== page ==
The Lydster, Part 138: Dining in public with an infant

I have an odd fascination with that story about the mom whose encounter with an angry Maine diner owner went viral.

Without rehashing the whole thing, I was taken by this sentence in the mom’s version: “When the food came, my daughter was still fussing.” After extensive observation, I’ve discovered that parents have very different criteria for what constitutes “fussing,” and moreover, whether to stay or go.

I’ve decided that there are two types of parents of children `who are under two years old: those who don’t think other people would mind a little bit of adorable noise because ADORABLE, and those who are mortified by their child’s disruption. Maybe it’s because we became parents relatively late, but the Wife, and especially I, are most assuredly in the latter category.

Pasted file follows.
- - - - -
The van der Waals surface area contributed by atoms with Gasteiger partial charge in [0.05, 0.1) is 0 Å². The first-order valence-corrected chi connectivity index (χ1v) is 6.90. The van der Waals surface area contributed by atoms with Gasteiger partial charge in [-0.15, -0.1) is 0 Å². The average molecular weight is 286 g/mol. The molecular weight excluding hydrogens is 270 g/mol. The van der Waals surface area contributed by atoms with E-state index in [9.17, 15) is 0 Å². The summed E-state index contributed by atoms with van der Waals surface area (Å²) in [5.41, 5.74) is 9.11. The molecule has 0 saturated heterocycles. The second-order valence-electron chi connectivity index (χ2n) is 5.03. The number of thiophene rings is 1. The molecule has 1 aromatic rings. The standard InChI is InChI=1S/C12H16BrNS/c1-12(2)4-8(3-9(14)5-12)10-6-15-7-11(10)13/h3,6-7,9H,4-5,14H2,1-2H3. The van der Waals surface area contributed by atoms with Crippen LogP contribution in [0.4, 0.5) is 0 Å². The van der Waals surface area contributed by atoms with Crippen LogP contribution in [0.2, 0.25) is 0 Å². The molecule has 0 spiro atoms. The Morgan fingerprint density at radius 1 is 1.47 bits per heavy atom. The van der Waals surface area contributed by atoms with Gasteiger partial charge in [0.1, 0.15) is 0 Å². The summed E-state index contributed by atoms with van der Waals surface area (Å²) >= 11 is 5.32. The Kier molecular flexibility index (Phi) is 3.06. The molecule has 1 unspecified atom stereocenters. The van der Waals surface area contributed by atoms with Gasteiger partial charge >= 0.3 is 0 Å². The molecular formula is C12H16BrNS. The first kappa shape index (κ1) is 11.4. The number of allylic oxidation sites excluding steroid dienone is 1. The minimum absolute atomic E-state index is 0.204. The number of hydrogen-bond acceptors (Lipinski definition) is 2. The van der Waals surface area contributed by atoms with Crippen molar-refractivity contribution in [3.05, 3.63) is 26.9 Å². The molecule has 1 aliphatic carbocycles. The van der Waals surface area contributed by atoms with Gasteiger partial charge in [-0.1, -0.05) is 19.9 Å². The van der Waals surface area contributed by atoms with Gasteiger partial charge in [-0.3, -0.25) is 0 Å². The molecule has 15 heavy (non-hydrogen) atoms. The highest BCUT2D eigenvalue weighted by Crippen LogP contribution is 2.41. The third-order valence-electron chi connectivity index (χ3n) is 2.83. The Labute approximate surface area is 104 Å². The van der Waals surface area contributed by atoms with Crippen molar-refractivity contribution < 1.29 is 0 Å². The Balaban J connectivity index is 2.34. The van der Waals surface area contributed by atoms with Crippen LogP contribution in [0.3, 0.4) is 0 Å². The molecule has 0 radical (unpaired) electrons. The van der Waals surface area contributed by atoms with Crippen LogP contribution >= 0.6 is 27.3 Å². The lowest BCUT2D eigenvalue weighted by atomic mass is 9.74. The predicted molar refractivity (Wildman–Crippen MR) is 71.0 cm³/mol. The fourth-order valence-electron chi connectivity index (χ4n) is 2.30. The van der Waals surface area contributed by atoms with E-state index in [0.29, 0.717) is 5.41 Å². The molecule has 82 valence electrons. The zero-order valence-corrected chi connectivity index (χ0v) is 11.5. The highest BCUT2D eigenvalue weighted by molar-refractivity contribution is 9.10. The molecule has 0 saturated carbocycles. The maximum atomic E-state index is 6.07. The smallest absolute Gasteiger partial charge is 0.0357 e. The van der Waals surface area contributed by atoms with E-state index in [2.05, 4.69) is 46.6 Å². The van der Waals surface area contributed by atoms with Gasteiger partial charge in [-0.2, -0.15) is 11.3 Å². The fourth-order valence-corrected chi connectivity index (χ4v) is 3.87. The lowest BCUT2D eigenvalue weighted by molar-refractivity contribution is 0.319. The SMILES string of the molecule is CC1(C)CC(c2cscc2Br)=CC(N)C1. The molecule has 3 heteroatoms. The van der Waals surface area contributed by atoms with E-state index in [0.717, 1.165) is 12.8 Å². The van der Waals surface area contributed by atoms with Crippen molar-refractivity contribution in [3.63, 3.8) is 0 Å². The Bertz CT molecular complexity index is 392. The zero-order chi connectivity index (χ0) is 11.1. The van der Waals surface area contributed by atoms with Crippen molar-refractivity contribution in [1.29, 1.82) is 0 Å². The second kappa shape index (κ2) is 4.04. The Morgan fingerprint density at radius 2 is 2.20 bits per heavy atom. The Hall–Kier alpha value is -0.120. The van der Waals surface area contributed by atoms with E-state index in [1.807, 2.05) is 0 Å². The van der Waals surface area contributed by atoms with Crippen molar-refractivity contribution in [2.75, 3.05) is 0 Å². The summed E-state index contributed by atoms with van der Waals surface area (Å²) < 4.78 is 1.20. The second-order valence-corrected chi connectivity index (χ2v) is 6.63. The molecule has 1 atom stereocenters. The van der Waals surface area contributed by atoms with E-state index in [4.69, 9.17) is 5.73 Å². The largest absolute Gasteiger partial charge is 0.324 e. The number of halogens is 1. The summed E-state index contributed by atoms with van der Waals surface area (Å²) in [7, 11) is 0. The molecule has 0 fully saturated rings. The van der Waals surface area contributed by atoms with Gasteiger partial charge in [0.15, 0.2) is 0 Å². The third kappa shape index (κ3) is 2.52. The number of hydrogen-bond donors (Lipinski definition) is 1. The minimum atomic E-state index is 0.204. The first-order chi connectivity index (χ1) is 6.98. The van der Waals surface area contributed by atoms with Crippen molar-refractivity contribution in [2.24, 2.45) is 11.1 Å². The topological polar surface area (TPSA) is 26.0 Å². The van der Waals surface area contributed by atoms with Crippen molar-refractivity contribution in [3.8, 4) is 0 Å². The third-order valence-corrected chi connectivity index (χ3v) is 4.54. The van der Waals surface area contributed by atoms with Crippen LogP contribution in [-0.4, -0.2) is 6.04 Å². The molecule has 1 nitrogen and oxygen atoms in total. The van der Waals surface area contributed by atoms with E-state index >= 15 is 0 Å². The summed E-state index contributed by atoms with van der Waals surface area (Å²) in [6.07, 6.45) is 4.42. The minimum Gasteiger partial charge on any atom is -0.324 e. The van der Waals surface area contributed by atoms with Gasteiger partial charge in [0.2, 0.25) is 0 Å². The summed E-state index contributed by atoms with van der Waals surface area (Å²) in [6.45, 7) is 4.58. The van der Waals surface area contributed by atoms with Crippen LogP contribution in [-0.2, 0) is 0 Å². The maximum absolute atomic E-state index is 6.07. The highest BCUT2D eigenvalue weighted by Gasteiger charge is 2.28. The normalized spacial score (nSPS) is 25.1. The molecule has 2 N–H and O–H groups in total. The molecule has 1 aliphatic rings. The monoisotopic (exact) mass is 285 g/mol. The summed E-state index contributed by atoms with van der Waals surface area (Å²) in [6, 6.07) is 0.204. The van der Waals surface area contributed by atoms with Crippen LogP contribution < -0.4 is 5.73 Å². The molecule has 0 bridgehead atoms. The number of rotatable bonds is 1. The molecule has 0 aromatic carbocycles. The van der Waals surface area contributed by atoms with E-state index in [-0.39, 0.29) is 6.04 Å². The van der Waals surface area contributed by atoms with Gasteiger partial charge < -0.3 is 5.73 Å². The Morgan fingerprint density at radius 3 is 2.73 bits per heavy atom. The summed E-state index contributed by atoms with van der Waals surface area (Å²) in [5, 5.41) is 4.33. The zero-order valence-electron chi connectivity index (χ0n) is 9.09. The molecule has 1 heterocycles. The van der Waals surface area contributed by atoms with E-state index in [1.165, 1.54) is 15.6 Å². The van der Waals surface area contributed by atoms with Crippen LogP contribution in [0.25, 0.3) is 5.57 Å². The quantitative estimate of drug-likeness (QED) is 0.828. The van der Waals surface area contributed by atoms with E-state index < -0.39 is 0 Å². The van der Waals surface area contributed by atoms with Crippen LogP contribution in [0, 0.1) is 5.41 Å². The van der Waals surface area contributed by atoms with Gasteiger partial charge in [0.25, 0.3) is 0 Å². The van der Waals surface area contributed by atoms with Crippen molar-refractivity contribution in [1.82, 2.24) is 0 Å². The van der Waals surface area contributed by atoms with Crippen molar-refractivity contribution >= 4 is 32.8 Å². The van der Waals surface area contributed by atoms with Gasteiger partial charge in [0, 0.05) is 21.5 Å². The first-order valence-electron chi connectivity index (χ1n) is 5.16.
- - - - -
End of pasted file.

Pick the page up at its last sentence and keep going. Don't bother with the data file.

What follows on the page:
The first time The Wife and I decided to go out to dinner after the Daughter was born was when she was six months old, give or take a couple weeks. She had been nursed before we went to a nice Vietnamese restaurant in Albany. She seemed fine in one of those car seat carriers.

Very soon after we were seated, the Daughter began wailing. Maybe it sounded like wailing to us because the stone floor was very echoey, but as it didn’t seem to stop, even as we took turns holding her. We left, leaving an enormous tip for a couple cups of tea.

Seems we went somewhere else to eat – McDonald’s? – and she was cheerful.

I told The Daughter this story about herself fairly recently. She felt badly about it, which was NOT the intent.

We avoided taking a transcontinental trip to Washington state when she was two, because she didn’t travel always well in the car, where we could control the environment. Surely, I didn’t want us to be those parents all the passengers glowered at for hours.